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Breaktime: Chip Martel bridges research and a yen for teamwork

By Amy Agronis on January 11, 2002 in University

Chip Martel displays some of the medals he has earned as a competitor in international bridge tournaments. The UC Davis computer science professor recently won his fifth world championship.

Debbie Aldridge/MediaworksBy Ellen Chrismer

Computer science professor Chip Martel likes to joke that he gets mentioned more often in the New York Times than any other campus faculty member.

Though he’s working on interesting projects in his specialty – the practical application of algorithms – it’s not his academic prowess that usually gets him the mentions. It’s his play.

In November, Martel won his fifth world couple bridge championship, this time securing the Bermuda Bowl team duplicate bridge title in Paris. The 18-team tournament, like many prominent bridge competitions, was covered extensively by Times bridge columnist Alan Truscott.

The complex card game has a dual appeal for Martel.

"It’s a little bit like my research with problem-solving," he said. "But bridge is also nice because there is a human element. You interact with a partner."

Though bridge is the only game Martel plays seriously, he has applied his computer research to games like soccer and baseball.

Recently, he and Professor Dan Gusfield expanded on previous studies of "magic numbers" used to determine which sports teams are still in contention to win their division. With the UC Davis research, it’s now possible to determine the teams in the running for a "wild card" spot. These results can apply even when a team’s record includes ties.

Martel, colleagues, consultant Stuart Stubblebine and several students are also working on the project "Truthsayer," which should help Internet users trust the information they get from databases like those used on airline travel Web sites. "You might wonder if the site has been paid off by one airline to favor its flights," Martel said.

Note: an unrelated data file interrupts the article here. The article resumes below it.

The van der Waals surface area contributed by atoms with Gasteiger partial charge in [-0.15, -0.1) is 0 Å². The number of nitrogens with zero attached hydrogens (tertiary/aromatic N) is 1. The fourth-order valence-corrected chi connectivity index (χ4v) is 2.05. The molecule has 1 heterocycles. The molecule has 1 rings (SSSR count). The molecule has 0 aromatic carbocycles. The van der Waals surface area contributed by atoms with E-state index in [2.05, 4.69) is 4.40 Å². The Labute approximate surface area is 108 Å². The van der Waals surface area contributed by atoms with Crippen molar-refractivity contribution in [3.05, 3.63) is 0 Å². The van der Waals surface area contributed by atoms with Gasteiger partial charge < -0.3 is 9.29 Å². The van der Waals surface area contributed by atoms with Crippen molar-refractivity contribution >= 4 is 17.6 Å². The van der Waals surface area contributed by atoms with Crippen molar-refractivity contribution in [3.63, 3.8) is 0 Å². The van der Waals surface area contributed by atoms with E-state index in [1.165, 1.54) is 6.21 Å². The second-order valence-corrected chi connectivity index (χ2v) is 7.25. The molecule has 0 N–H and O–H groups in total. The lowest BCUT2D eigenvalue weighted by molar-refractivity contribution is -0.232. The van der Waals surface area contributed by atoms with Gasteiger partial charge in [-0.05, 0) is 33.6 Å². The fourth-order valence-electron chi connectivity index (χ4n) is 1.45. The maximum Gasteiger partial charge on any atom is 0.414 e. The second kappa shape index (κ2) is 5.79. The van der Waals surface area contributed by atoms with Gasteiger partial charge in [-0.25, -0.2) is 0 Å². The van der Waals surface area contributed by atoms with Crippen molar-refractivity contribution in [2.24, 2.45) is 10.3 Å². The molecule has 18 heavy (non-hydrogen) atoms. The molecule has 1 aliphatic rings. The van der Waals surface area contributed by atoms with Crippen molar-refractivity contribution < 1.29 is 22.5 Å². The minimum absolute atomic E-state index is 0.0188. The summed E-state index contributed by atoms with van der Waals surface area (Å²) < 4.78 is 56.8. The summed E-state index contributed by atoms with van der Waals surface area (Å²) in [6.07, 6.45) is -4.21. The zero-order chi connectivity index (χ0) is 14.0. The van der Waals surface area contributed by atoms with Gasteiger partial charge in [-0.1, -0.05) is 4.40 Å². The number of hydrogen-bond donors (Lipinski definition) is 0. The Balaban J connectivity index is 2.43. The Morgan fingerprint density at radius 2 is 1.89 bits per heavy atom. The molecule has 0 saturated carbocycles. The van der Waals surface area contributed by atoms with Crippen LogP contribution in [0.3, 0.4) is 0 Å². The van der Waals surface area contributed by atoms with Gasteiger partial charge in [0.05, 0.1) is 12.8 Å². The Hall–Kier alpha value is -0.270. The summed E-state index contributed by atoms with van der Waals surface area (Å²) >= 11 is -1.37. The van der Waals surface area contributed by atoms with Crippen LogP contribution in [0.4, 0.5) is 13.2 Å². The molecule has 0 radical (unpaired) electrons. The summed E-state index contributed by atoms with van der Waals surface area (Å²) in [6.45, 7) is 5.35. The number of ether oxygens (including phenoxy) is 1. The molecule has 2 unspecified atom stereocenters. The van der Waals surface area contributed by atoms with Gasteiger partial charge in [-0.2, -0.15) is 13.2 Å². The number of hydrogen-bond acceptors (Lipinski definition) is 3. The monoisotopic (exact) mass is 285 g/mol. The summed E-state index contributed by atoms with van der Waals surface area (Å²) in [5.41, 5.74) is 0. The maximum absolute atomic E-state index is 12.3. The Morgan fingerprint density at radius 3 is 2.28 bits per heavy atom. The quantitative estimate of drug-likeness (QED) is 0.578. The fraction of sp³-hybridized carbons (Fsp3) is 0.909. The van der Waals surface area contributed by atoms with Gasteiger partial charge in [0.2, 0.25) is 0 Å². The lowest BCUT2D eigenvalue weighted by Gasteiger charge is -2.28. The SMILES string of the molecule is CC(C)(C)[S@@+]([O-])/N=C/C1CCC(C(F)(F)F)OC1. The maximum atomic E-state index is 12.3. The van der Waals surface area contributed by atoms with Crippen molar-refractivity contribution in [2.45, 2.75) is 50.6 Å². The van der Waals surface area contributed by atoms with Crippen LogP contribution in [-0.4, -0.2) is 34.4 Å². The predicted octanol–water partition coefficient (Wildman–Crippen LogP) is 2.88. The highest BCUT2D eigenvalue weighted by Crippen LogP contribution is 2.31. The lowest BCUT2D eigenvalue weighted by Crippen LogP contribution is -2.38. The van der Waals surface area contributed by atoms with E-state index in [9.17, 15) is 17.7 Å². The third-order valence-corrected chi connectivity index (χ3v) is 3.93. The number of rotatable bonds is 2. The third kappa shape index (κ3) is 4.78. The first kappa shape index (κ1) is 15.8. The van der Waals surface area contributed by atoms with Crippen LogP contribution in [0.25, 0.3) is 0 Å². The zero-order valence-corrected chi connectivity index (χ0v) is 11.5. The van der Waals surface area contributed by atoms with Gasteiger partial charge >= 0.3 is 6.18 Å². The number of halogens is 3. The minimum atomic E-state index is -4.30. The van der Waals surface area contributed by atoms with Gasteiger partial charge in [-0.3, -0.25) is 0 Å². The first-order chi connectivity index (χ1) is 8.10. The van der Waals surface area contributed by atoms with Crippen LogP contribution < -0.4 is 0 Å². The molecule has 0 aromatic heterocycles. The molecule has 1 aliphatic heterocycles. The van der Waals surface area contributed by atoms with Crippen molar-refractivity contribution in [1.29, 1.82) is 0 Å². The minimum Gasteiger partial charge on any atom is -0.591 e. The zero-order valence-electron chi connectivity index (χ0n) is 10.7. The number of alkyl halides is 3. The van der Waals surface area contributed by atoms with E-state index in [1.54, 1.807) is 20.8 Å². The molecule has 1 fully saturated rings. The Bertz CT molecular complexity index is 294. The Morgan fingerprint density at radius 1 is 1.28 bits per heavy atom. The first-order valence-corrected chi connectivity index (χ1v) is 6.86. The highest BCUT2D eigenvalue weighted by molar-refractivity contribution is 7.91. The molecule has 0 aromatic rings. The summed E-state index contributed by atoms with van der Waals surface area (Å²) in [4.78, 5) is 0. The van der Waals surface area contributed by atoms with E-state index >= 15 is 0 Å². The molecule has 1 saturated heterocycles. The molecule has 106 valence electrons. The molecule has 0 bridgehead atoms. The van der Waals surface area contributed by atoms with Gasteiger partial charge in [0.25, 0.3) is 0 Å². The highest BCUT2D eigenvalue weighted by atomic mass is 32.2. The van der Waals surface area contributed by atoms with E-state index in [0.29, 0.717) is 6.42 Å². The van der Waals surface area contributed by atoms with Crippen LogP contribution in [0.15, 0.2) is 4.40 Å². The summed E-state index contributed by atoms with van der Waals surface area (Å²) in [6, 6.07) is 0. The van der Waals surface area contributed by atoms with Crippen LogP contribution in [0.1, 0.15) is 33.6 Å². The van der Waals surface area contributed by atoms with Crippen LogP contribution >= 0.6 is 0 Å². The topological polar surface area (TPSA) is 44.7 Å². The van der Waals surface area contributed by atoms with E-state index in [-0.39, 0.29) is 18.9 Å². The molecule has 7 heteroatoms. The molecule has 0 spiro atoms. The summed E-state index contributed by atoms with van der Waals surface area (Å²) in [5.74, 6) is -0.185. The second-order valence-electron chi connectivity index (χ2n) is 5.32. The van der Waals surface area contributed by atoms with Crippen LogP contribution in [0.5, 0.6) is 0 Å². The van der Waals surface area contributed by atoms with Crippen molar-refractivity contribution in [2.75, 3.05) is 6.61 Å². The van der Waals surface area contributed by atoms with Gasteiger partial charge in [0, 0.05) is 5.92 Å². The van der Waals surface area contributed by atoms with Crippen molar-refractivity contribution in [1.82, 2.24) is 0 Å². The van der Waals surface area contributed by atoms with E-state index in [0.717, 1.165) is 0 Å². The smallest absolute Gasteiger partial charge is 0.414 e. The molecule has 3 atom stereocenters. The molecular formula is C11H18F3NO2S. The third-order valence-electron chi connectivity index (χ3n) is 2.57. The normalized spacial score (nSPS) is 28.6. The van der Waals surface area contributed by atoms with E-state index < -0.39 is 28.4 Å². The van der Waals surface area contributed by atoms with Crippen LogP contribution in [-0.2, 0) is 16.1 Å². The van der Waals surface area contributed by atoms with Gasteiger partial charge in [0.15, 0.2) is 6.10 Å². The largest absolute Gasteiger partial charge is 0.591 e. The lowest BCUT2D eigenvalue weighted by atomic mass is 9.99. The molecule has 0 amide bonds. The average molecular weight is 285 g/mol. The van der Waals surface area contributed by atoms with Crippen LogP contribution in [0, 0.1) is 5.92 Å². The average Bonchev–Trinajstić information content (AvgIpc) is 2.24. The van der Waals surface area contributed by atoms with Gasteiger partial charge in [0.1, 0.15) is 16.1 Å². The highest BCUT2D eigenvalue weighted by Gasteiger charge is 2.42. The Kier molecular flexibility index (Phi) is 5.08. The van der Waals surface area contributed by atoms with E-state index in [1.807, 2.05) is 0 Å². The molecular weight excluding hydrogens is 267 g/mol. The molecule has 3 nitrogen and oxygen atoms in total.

The Truthsayer proposal would separate the "owner" of the information on available flights – for instance the Federal Aviation Administration – from the "publisher," the Internet site. Under the plan, e-shoppers would use software that detects any answers that don’t match the FAA database. Martel expects the concept could also be used to verify medical or financial information.

Martel has taught at UC Davis since 1980. He and his wife, Jan, the coach of the Paris world championship team, live in Davis. The couple has a son, Rick, who lives in Woodland with his wife Kristin and their one-year-old daughter, Maya.

How did you get your start in bridge?

My parents taught me how to play when I was quite young. I got seriously involved in high school (in Urbana, Ill.). At the time, bridge was a big thing on college campuses, so I would go over to the University of Illinois and play.

Bridge will be an exhibition event at the 2002 Winter Olympics. Is bridge a sport?

I think it’s a sport. It’s reasonable to say that anything people take seriously as a competition is a sport. In Bermuda, at the last Bermuda Bowl, I had to take a drug test.

Are there bridge spectators?

At Paris, there were probably 500 people watching in the ballroom at the end of the tournament. At a typical national tournament, there are probably a few hundred people watching.

Can you make money at bridge?

People can make money. Most tournaments don’t have prizes. The world championship doesn’t have a prize. It’s like the Olympics – the glory of winning. But there are people who are pros. They mostly make money by teaching or being paid to play with people.

Do you read the bridge column?

I usually do. They are not terribly useful but sometimes interesting. From my perspective, I am usually seeing how often they miss things. Often they may describe (a move) that could have happened, when something better could have happened.

What do your colleagues think of your bridge prowess?

Most of them are pretty good fans. A lot of the time they are busy trying to publicize (my successes).

What are your wishes for the New Year?

The year 2001 was pretty successful in terms of bridge accomplishments. (My partners and I) also won two national titles. Equaling that would be nice. The computer science department is also doing well. We are continuing to try to expand and move up. In the 21 years I’ve been here, the department has really blossomed. •

Media contact(s)

Amy Agronis, Dateline, (530) 752-1932, abagronis@ucdavis.edu

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